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Turn technical jargon into compelling marketing materials

Turn technical jargon into compelling marketing materials

By Janice Baker

Effective, compelling, clear communication is not easy.

But you often need to convey a message specific to your organization that describes a certain complex process or technology. However, that doesn’t mean the description should take up several clunky paragraphs in your marketing materials.

Have you had difficulty getting stakeholders to agree to a version of your story to put in a datasheet? Have you tried describing everything you do at once using all that technical mumbo jumbo and not seeing the marketing results for which you’d hoped? Try a different strategy for translating your complex topics into marketable content for collateral and the web.

Rid your marketing of technical gobbledygook that turns off target audiences

First, ensure the person writing your materials has a clear understanding of your corporate vision, goals, target customers and messaging. This person also needs to be an effective copywriter with access to your key subject matter experts on the content about which he or she is writing. Someone well versed in interviewing subject matter experts, or SMEs, and translating their interview notes into a coherent narrative will create much more effective copy. This approach works much better than just having an editor clean up a SME’s original content, which may already be unsalvageable from the depths of the lingo underworld.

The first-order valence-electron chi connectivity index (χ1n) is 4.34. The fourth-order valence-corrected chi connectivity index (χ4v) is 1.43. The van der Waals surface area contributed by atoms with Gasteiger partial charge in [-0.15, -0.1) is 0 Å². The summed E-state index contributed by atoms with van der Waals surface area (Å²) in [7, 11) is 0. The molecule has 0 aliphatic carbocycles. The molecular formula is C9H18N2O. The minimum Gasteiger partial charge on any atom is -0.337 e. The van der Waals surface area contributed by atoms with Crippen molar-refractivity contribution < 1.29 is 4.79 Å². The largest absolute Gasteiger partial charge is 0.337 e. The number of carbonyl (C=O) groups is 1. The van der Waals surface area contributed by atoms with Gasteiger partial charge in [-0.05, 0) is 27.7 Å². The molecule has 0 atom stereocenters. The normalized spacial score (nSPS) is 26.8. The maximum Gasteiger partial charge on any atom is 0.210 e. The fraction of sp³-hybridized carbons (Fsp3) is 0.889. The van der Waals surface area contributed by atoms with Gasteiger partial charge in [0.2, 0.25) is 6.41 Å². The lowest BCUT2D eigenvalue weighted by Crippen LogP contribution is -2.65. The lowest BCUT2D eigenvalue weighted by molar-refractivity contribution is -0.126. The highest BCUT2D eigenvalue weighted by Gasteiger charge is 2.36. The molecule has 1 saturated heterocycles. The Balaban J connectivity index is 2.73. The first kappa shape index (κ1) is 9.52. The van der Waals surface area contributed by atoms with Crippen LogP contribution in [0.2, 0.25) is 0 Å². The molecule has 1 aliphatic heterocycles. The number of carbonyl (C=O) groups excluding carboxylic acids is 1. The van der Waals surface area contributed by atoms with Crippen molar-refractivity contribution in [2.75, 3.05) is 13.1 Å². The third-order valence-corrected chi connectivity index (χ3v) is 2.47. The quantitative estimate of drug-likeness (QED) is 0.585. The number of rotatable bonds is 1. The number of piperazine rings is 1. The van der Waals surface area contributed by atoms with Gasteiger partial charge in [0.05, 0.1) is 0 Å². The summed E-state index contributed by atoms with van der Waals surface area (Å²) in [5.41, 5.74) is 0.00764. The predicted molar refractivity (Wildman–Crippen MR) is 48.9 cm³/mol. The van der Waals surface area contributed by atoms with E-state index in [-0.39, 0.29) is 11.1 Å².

Once the core content is gathered, sorted and written in a logical manner, it’s time to make it even more reader-friendly. There are a number of ways to arrange content or write about technical subjects that present the information more plainly (read more about plain language):

  • Use analogies to tell a story from a perspective that will resonate with stakeholders and get your materials read cover to cover.
  • Illustrative images also make the perfect accompaniment for a compelling tale covering a difficult topic. Many people learn visually.
  • Infographics take the visuals a step further by directly intertwining data and presentation method to show relationships and trends in interesting ways.
  • Use a more common term than the jargony one whenever available.
  • Provide a layman’s explanation for technical terms when a substitution just isn’t available.
  • Don’t oversell with too much detail — you want just enough high-level information in your materials to generate a more in-depth conversation.
  • Incorporate only one call to action per piece or main content area. Keep it simple.
  • Even the way you format content — no matter how plain language — can look too complex to readers. Avoid huge blocks of text. Break things up with headlines, subheads, sidebars, bullets and plenty of space. Use shorter paragraphs and sentences.

Make any complicated topic more relatable to your audiences by using these tips. Making complexity clear removes at least one major barrier to entry for those among whom you want to drive action.

Image courtesy Flickr user Hajo S

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